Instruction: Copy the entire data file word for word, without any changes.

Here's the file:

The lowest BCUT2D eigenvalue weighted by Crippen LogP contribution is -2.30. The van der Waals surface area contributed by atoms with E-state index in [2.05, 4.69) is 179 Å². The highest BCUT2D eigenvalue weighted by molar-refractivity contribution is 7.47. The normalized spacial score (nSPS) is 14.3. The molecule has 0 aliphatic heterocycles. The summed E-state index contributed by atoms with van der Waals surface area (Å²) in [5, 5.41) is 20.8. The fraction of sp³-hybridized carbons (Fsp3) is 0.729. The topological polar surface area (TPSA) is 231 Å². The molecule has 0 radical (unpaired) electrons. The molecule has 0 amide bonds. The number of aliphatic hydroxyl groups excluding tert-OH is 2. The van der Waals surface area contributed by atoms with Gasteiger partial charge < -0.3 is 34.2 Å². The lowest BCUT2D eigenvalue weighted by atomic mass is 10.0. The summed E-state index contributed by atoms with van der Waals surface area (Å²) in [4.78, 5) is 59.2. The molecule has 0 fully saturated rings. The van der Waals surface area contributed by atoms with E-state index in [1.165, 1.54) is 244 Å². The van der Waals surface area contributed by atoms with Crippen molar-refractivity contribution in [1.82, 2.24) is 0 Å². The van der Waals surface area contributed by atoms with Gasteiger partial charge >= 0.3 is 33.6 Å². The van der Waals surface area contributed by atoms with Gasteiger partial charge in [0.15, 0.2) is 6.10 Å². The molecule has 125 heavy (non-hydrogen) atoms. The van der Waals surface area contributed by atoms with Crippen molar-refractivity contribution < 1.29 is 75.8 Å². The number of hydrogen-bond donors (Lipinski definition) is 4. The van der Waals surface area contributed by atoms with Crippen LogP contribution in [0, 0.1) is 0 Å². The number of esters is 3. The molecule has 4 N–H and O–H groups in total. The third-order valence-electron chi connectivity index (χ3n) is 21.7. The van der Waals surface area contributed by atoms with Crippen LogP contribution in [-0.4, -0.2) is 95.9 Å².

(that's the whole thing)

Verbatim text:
The lowest BCUT2D eigenvalue weighted by Crippen LogP contribution is -2.30. The van der Waals surface area contributed by atoms with E-state index in [2.05, 4.69) is 179 Å². The highest BCUT2D eigenvalue weighted by molar-refractivity contribution is 7.47. The normalized spacial score (nSPS) is 14.3. The molecule has 0 aliphatic heterocycles. The summed E-state index contributed by atoms with van der Waals surface area (Å²) in [5, 5.41) is 20.8. The fraction of sp³-hybridized carbons (Fsp3) is 0.729. The topological polar surface area (TPSA) is 231 Å². The molecule has 0 radical (unpaired) electrons. The molecule has 0 amide bonds. The number of aliphatic hydroxyl groups excluding tert-OH is 2. The van der Waals surface area contributed by atoms with Gasteiger partial charge < -0.3 is 34.2 Å². The lowest BCUT2D eigenvalue weighted by atomic mass is 10.0. The summed E-state index contributed by atoms with van der Waals surface area (Å²) in [4.78, 5) is 59.2. The molecule has 0 fully saturated rings. The van der Waals surface area contributed by atoms with E-state index in [1.165, 1.54) is 244 Å². The van der Waals surface area contributed by atoms with Crippen molar-refractivity contribution in [1.82, 2.24) is 0 Å². The van der Waals surface area contributed by atoms with Gasteiger partial charge >= 0.3 is 33.6 Å². The van der Waals surface area contributed by atoms with Gasteiger partial charge in [0.15, 0.2) is 6.10 Å². The molecule has 125 heavy (non-hydrogen) atoms. The van der Waals surface area contributed by atoms with Crippen molar-refractivity contribution < 1.29 is 75.8 Å². The number of hydrogen-bond donors (Lipinski definition) is 4. The van der Waals surface area contributed by atoms with Crippen LogP contribution in [0, 0.1) is 0 Å². The number of esters is 3. The molecule has 4 N–H and O–H groups in total. The third-order valence-electron chi connectivity index (χ3n) is 21.7. The van der Waals surface area contributed by atoms with Crippen LogP contribution in [-0.4, -0.2) is 95.9 Å².